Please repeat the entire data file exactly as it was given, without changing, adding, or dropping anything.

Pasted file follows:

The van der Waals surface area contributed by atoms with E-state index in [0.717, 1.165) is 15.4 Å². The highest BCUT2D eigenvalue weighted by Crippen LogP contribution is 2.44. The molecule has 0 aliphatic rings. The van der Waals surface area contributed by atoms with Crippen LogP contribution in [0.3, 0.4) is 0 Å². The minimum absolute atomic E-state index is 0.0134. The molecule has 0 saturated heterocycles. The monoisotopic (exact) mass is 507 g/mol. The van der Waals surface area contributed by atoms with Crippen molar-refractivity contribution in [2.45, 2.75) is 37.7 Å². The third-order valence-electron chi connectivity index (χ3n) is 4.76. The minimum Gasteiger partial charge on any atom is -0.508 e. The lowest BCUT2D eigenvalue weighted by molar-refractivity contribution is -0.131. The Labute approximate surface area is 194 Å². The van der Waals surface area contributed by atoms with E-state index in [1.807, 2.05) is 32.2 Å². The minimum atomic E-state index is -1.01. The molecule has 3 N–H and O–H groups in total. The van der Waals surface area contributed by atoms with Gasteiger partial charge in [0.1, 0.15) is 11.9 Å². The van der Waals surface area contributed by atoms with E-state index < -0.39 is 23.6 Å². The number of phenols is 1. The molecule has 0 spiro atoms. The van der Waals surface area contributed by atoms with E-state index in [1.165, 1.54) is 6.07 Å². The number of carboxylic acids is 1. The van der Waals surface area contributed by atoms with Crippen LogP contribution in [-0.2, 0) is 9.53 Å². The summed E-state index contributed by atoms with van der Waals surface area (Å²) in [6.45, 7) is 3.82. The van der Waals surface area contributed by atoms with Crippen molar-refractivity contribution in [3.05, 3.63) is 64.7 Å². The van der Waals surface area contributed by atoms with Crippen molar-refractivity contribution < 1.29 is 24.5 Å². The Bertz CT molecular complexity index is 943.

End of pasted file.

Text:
The van der Waals surface area contributed by atoms with E-state index in [0.717, 1.165) is 15.4 Å². The highest BCUT2D eigenvalue weighted by Crippen LogP contribution is 2.44. The molecule has 0 aliphatic rings. The van der Waals surface area contributed by atoms with Crippen LogP contribution in [0.3, 0.4) is 0 Å². The minimum absolute atomic E-state index is 0.0134. The molecule has 0 saturated heterocycles. The monoisotopic (exact) mass is 507 g/mol. The van der Waals surface area contributed by atoms with Crippen molar-refractivity contribution in [2.45, 2.75) is 37.7 Å². The third-order valence-electron chi connectivity index (χ3n) is 4.76. The minimum Gasteiger partial charge on any atom is -0.508 e. The lowest BCUT2D eigenvalue weighted by molar-refractivity contribution is -0.131. The Labute approximate surface area is 194 Å². The van der Waals surface area contributed by atoms with E-state index in [1.807, 2.05) is 32.2 Å². The minimum atomic E-state index is -1.01. The molecule has 3 N–H and O–H groups in total. The van der Waals surface area contributed by atoms with Gasteiger partial charge in [0.1, 0.15) is 11.9 Å². The van der Waals surface area contributed by atoms with E-state index < -0.39 is 23.6 Å². The number of phenols is 1. The molecule has 0 spiro atoms. The van der Waals surface area contributed by atoms with E-state index in [1.165, 1.54) is 6.07 Å². The number of carboxylic acids is 1. The van der Waals surface area contributed by atoms with Crippen LogP contribution in [-0.2, 0) is 9.53 Å². The summed E-state index contributed by atoms with van der Waals surface area (Å²) in [6.45, 7) is 3.82. The van der Waals surface area contributed by atoms with Crippen molar-refractivity contribution in [3.05, 3.63) is 64.7 Å². The van der Waals surface area contributed by atoms with Crippen molar-refractivity contribution < 1.29 is 24.5 Å². The Bertz CT molecular complexity index is 943.